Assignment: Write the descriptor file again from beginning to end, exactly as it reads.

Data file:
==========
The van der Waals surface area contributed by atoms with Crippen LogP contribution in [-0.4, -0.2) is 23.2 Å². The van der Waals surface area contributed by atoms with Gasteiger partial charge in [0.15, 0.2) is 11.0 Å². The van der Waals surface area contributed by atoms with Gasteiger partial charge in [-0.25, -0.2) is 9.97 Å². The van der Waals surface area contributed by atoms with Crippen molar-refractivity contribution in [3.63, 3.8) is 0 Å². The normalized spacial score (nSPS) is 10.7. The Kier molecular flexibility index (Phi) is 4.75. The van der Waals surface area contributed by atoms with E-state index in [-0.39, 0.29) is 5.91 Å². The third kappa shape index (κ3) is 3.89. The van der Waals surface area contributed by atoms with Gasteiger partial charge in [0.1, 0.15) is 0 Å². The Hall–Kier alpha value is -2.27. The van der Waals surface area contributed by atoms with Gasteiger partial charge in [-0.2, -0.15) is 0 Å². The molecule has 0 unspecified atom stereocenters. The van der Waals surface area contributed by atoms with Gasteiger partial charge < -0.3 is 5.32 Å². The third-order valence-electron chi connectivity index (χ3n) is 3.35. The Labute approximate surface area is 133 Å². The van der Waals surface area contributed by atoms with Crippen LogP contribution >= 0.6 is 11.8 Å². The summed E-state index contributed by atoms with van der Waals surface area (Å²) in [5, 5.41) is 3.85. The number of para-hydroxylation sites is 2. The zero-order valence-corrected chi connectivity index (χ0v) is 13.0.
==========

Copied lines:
The van der Waals surface area contributed by atoms with Crippen LogP contribution in [-0.4, -0.2) is 23.2 Å². The van der Waals surface area contributed by atoms with Gasteiger partial charge in [0.15, 0.2) is 11.0 Å². The van der Waals surface area contributed by atoms with Gasteiger partial charge in [-0.25, -0.2) is 9.97 Å². The van der Waals surface area contributed by atoms with Crippen molar-refractivity contribution in [3.63, 3.8) is 0 Å². The normalized spacial score (nSPS) is 10.7. The Kier molecular flexibility index (Phi) is 4.75. The van der Waals surface area contributed by atoms with E-state index in [-0.39, 0.29) is 5.91 Å². The third kappa shape index (κ3) is 3.89. The van der Waals surface area contributed by atoms with Gasteiger partial charge in [0.1, 0.15) is 0 Å². The Hall–Kier alpha value is -2.27. The van der Waals surface area contributed by atoms with Gasteiger partial charge in [-0.2, -0.15) is 0 Å². The molecule has 0 unspecified atom stereocenters. The van der Waals surface area contributed by atoms with Gasteiger partial charge < -0.3 is 5.32 Å². The third-order valence-electron chi connectivity index (χ3n) is 3.35. The Labute approximate surface area is 133 Å². The van der Waals surface area contributed by atoms with Crippen LogP contribution >= 0.6 is 11.8 Å². The summed E-state index contributed by atoms with van der Waals surface area (Å²) in [5, 5.41) is 3.85. The number of para-hydroxylation sites is 2. The zero-order valence-corrected chi connectivity index (χ0v) is 13.0.